Sep 3, 1986


GENEVA SEP. 1 (IFDA/CHAKRAVARTH RAGHAVAN) -- The trade and development board of UNCTAD began its 33rd session Monday, with appeals for collective efforts to reach final decisions on the issues of the Agenda, organization, venue and dates of the seventh session of the Conference.

Opening speeches by the outgoing and incoming Presidents, and by the UNCTAD Secretary-General, all underlined this, placing the issue in the context of the deflationary threats, and the need for concerted measures of international cooperation, and national and international policy changes, to promote growth and development.

The board elected Amb. Saad Alfarargi of Egypt as its President, Mrs. Lina Tukan of Jordan as rapporteur, and ten Vice-Presidents, who together constitute the Bureau of the board.

Alfarargi appealed for collective efforts to take a final decision on the Agenda, organisation, venue and dates of UNCTAD-VII, noting that "The credibility of UNCTAD is at stake".

Commending the 1986 UNCTAD Trade and Development Report (TDR/6), Alfarargi said that given the "precarious world economic situation", the report provided a unique opportunity to enter into a meaningful dialogue and reach a better understanding of the reasons for the faltering global economy.

Underscoring the conclusions of a Secretariat Document before the Board that multilateral trade negotiations could achieve the goal of a strengthened and imposed trading system only if based on a consensus on its main characteristics, Alfarargi said the board discussions on this issue could make "a major contribution to the consensus-building process".

He hoped that the debate in the Board on the issues of interdependence, debt, and trade could be carried a step further from the past, and more specific and intensive consultations among all groups could lead to concrete and action-oriented common understandings, paving the way for policy decisions at a later stage on UNCTAD or other relevant fora.

Earlier, the outgoing President, Witold Jurasz of Poland said that "even in an adverse political and economic environment, UNCTAD should not passively accept the remaining areas of congruent interests but rather try and actively broaden them, and promote international economic cooperation for development".

Like Alfarargi later, Jurasz too commended the TDR/6, and its central message that deflationary forces now constitute the most pervasive threat to the world economy.

"The modern world", Jurasz said, "has become too small and too fragile for new wars, including economic wars or even economic skirmishes".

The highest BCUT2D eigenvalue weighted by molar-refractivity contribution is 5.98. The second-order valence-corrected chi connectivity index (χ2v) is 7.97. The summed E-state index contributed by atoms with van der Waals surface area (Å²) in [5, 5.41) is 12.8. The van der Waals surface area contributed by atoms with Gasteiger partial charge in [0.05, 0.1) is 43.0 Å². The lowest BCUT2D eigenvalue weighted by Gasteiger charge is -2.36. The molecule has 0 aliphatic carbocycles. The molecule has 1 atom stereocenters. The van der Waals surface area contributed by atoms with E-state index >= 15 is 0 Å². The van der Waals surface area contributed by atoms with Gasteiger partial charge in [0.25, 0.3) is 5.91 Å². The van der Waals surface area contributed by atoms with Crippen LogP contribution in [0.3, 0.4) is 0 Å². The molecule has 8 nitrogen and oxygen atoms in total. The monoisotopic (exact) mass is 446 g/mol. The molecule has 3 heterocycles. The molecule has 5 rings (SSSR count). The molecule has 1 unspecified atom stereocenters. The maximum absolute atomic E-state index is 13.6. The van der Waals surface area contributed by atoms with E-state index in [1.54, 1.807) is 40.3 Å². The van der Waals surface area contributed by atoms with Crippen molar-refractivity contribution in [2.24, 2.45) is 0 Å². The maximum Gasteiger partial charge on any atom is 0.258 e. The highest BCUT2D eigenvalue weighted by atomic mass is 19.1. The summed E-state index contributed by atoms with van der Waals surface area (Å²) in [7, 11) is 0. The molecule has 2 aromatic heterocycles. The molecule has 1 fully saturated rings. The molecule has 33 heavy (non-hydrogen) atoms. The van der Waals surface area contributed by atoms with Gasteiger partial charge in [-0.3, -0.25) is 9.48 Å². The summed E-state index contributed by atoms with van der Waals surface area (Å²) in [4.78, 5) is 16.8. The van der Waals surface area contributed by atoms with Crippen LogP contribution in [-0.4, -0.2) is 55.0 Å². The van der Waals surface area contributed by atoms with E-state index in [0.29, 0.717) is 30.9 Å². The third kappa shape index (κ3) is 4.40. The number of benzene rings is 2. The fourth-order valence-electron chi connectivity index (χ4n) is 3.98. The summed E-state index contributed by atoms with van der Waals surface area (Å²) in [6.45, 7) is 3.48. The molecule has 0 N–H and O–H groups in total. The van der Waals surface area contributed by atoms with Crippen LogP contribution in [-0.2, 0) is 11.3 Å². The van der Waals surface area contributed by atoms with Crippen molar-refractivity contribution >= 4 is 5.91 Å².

"Hence the role of multilateral economic diplomacy, including in UNCTAD, should increasingly consist not merely in preventing it from happening but, first and foremost, in generating genuine international compromise, reconstruction of confidence in international economic relations, and revitalizing development, growth and international trade, thereby strengthening peaceful relations among states".

"Progress", Jurasz said, "could not be taken for granted, and governments have to be persuaded that they have enough, common interests to negotiate".

But it could be safely stated that "retreat from multilateralism or a global unilateralism in the 1980s could be as expensive an illusion as isolationism was more than half a century ago".

He was personally convinced that there were sufficient grounds for cautious optimism "should we chose a proper direction for concerted international action in UNCTAD and elsewhere".

It appeared that consensus was within reach as far as the list of Agenda items, and the leading theme of UNCTAD-VII were concerned.

The initiation of the preparatory phase at the last board, and the understandings painstakingly reached since then in consultations on the provisional Agenda and organisation of work, should be further advanced and decisions taken at the current session of the board.

Governments attending UNCTAD-VII should resist the temptation "to seek marginalist accommodation only".

In such an accommodative strategy to produce marginal gains in non-conflictual sectors, the "purpose vs. reality" dilemma would be resolved to the obvious detriment of purpose.

Now as ever, realism was needed as a sound basis for objective judgements of what was feasible.

But as Raul Prebisch had told UNCTAD-I in 1964, "Realism is also a foresight, and an elementary sense of foresight should induce us to read the signs of times in the developing world".

The form of international economic cooperation for development should follow the content, and the "recently disputed negotiation function" should not be further eroded in UNCTAD, since this would entail the risk of turning the organisation "into an uneasy amalgam of a debating society and a collection of functional bodies".

Debate without effective action only eroded the credibility of the organisation, and it was insufficient to indulge in a course of action which "solely perpetuates the status quo".